2. Blade Runner (Warner Bros.)
$6.2 million/$14.3 million in 1,295 theaters; PTA: $4,749/$10,923; Final total: $32.7 million/$75.2 million
3. Firefox (Warner Bros.) Week 2; Last weekend #2
$5.1 million/$11.6 million (-37%) in 891 theaters (+10); PTA: $5,753/$13,231; Final total: $45.8 million/$105.3 million
4. Rocky III (MGM/UA) Week 5; Last weekend #3
$5.1 million/$11.5 million (-19%) in 1,232 theaters (no change); PTA: $4,134/$9,508; Final total: $124.1 million/$285.4 million
5. Star Trek II: The Wrath of Khan (Paramount) Week 4; Last weekend #4
$4.5 million/$10.4 million (-27%) in 1,225 theaters (-223); PTA: $3,538/$8,137; Final total: $78.9 million/$181.5 million
6. Annie (Columbia) Week 6; Last weekend #5
$4.5 million/$10.3 million (-15%) in 1,102 theaters (no change); PTA: $4,120/$9,476; Final total: $57.1 million/$131.3 million
7. Poltergeist (MGM/UA) Week 4; Last weekend #6
$4.1 million/$9.4 million (-13%) in 911 theaters (no change); PTA: $4,504/$10,359; Final total: $76.6 million/$176.1 million
8. The Thing (Universal) NEW
$3.1 million/$7.1 million in 840 theaters; PTA: $3,700/$8,510; Final total: $19.6 million/$45.1 million
9. Megaforce (20th Century Fox) NEW
$2.4 million/$5.5 million in 1,193 theaters; PTA: $1,970/$4,531; Final total: $5.7 million/$13.1 million
10. Bambi (Buena Vista) REISSUE
$2.1 million/$4.8 million in 508 theaters; PTA: $4,127/$9,492; Final total: $23.0 million/$52.9 million (reissue only)
Sign Up: Stay on top of the latest breaking film and TV news! Sign up for our Email Newsletters here.
Source: IndieWire film
June 28, 2020
The pandemic may have pushed back the theatrical release of Pixar’s “Soul” (from Juneteenth to November 20), but that didn’t stop Disney from dropping a new teaser trailer on Saturday, touting the original song, “Parting Ways” (written, produced, and performed by fusion specialist Cody ChesnuTT).
Pete Docter, Pixar’s chief creative officer, follows up his Oscar-winning “Inside Out” with the Cannes-selected “Soul,” which explores the answers to some of life’s most important questions of identity. The musical fantasy introduces Pixar’s first Black protagonist, Joe Gardner (Jamie Foxx), a New York middle-school band teacher who gets the ultimate gig playing piano at the top jazz club, only to fall into a manhole and journey to The Great Before, a fantastical place where new souls are formed before birth. There he encounters precocious soul, 22 (Tina Fey), who rejects the appeal of the human experience. But they team up so Gardner can return to Earth and complete his journey.
As Gardner emphasizes in the one-minute teaser, “Spend your precious hours doing what will bring out the real you — the brilliant, passionate you.” The predominantly Black cast also includes the voice work of Phylicia Rashad, Angela Bassett, Ahmir Questlove Thompson, and Daveed Diggs. Musician Jon Batiste composed the jazz score for the New York portion, while Trent Reznor and Atticus Ross composed the ethereal score for The Great Before.
On Saturday, Essence Festival of Culture hosted a virtual “Soul” panel, which included Docter, co-director/screenwriter Kemp Powers (“One Night in Miami,” “Star Trek: Discovery”), producer Dana Murray (“Lou” short), Batiste, and consultant Dr. Johnnetta Betsch Cole. It started with a simple idea, according to Docter. After coming off the high of “Inside Out” in 2015, he experienced a void: “I felt like I worked my whole life to make animated films, yet I found myself wondering, ‘Is this really what I’m born to do?’” he said. “I thought about my son. I took pictures the moment he arrived; I swear, we could already see him in there. And I was thinking, ‘How did that happen?’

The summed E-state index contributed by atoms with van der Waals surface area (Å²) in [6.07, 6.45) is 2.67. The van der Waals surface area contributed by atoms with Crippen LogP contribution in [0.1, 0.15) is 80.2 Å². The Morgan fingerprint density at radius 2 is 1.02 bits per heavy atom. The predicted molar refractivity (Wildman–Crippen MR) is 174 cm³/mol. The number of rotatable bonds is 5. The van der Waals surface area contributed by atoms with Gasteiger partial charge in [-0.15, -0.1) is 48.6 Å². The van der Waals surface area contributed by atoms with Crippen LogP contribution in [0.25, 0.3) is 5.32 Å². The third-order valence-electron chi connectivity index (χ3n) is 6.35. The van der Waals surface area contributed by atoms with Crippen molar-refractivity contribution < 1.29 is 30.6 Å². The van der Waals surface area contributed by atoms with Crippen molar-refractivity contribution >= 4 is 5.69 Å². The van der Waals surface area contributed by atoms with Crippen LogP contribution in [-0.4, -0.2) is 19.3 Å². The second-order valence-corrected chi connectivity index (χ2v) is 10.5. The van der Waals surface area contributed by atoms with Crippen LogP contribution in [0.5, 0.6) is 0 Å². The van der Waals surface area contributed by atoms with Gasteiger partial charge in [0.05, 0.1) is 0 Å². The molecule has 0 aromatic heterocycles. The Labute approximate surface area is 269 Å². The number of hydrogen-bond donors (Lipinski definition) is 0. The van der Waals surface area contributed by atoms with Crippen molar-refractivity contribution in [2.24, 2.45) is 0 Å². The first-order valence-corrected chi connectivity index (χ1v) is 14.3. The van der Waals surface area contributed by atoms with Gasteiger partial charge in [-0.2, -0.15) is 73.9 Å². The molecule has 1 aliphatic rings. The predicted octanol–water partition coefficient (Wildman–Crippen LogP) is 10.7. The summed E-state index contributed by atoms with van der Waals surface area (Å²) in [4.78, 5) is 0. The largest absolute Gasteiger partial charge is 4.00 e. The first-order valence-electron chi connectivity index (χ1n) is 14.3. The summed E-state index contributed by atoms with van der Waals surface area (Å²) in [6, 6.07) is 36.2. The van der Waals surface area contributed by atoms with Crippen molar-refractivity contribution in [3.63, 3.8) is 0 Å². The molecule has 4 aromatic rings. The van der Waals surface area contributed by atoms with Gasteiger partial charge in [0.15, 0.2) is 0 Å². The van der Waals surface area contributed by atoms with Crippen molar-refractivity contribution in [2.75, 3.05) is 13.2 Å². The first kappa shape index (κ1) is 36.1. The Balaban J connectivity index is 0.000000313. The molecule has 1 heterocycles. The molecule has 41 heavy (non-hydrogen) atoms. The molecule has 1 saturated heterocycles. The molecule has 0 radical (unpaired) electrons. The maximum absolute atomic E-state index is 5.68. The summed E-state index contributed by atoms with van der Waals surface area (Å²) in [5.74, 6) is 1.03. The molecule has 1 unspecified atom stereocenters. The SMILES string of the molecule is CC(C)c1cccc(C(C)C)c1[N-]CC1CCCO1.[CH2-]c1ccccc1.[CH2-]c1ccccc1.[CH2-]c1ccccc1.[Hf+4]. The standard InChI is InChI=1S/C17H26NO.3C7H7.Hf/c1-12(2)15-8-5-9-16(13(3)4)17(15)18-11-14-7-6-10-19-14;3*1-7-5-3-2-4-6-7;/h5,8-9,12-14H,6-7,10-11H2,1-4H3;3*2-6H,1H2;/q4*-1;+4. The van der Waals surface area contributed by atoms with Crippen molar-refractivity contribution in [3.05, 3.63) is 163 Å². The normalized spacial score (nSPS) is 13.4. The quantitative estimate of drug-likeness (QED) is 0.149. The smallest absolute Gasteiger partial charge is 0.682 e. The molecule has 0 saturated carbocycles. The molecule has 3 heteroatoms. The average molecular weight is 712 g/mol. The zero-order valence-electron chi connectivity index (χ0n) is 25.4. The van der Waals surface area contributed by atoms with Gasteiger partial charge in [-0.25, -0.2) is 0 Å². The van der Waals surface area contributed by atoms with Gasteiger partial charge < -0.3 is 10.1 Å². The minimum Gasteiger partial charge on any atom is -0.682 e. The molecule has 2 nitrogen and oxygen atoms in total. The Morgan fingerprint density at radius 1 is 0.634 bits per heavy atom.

“Well, because each of us is born with a soul…the soul is the center of who we are…it’s our makeup of what passions and inspirations we have. We wanted our main character in the film to have those passions born into him as well. It’s something we could all relate to and root for. A jazz musician was the perfect representation of what we were trying to say in the film.”
But, as with the Oscar-winning “Coco,” Pixar wanted to ensure cultural authenticity, so the studio hired Powers to collaborate on the script with Docter, Fey, and Mike Jones (the studio’s senior story and creative artist, and former IndieWire executive editor). His contribution was so integral to shaping Gardner’s character (they are both in their mid-40s and hail from New York City), that he was promoted to co-director: “But I had to transcend his experience,” Powers said, “and so they invited a lot of other Black voices into the fold.”
Pixar not only formed the “internal culture test” comprised of Black employees, but also recruited a range of outside consultants, including Oscar-nominated cinematographer Bradford Young (“The Arrival”), and celebrated jazz musicians Herbie Hancock and Terri Lyne Carrington. In addition, Batiste, Thompson, Diggs, and anthropologist Betsch Cole served on the consulting team.
“This group watched our story reels, gave us story notes, looked at the character designs and sets as they were built,” added Powers. “They even helped with animation reviews. These folks came in to go with us on the journey.”